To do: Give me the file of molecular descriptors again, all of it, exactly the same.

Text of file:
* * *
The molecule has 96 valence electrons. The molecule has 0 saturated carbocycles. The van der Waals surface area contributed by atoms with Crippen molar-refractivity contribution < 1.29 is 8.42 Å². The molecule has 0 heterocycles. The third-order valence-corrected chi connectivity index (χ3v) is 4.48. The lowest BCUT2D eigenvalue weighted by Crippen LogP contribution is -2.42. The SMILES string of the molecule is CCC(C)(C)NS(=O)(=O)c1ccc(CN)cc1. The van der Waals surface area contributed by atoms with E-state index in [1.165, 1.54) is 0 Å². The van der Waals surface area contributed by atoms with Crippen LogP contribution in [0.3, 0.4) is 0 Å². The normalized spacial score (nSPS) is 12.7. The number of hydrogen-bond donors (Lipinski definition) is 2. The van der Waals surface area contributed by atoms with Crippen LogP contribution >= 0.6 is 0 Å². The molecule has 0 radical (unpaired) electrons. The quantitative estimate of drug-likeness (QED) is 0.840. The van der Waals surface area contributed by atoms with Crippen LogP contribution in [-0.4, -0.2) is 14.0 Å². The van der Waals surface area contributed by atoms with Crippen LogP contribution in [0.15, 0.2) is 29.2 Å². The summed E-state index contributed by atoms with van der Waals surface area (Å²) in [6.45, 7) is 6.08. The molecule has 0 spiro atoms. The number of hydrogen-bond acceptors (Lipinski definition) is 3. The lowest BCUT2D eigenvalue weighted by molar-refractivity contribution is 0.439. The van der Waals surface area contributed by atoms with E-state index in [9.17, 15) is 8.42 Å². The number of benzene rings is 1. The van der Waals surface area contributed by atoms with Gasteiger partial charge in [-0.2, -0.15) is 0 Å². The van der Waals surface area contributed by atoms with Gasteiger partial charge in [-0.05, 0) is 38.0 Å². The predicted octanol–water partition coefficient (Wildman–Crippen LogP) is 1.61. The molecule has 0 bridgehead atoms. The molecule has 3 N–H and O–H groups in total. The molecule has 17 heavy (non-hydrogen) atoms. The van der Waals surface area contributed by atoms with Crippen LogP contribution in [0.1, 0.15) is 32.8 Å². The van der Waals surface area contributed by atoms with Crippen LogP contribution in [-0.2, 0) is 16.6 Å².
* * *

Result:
The molecule has 96 valence electrons. The molecule has 0 saturated carbocycles. The van der Waals surface area contributed by atoms with Crippen molar-refractivity contribution < 1.29 is 8.42 Å². The molecule has 0 heterocycles. The third-order valence-corrected chi connectivity index (χ3v) is 4.48. The lowest BCUT2D eigenvalue weighted by Crippen LogP contribution is -2.42. The SMILES string of the molecule is CCC(C)(C)NS(=O)(=O)c1ccc(CN)cc1. The van der Waals surface area contributed by atoms with E-state index in [1.165, 1.54) is 0 Å². The van der Waals surface area contributed by atoms with Crippen LogP contribution in [0.3, 0.4) is 0 Å². The normalized spacial score (nSPS) is 12.7. The number of hydrogen-bond donors (Lipinski definition) is 2. The van der Waals surface area contributed by atoms with Crippen LogP contribution >= 0.6 is 0 Å². The molecule has 0 radical (unpaired) electrons. The quantitative estimate of drug-likeness (QED) is 0.840. The van der Waals surface area contributed by atoms with Crippen LogP contribution in [-0.4, -0.2) is 14.0 Å². The van der Waals surface area contributed by atoms with Crippen LogP contribution in [0.15, 0.2) is 29.2 Å². The summed E-state index contributed by atoms with van der Waals surface area (Å²) in [6.45, 7) is 6.08. The molecule has 0 spiro atoms. The number of hydrogen-bond acceptors (Lipinski definition) is 3. The lowest BCUT2D eigenvalue weighted by molar-refractivity contribution is 0.439. The van der Waals surface area contributed by atoms with E-state index in [9.17, 15) is 8.42 Å². The number of benzene rings is 1. The van der Waals surface area contributed by atoms with Gasteiger partial charge in [-0.2, -0.15) is 0 Å². The van der Waals surface area contributed by atoms with Gasteiger partial charge in [-0.05, 0) is 38.0 Å². The predicted octanol–water partition coefficient (Wildman–Crippen LogP) is 1.61. The molecule has 0 bridgehead atoms. The molecule has 3 N–H and O–H groups in total. The molecule has 17 heavy (non-hydrogen) atoms. The van der Waals surface area contributed by atoms with Crippen LogP contribution in [0.1, 0.15) is 32.8 Å². The van der Waals surface area contributed by atoms with Crippen LogP contribution in [-0.2, 0) is 16.6 Å².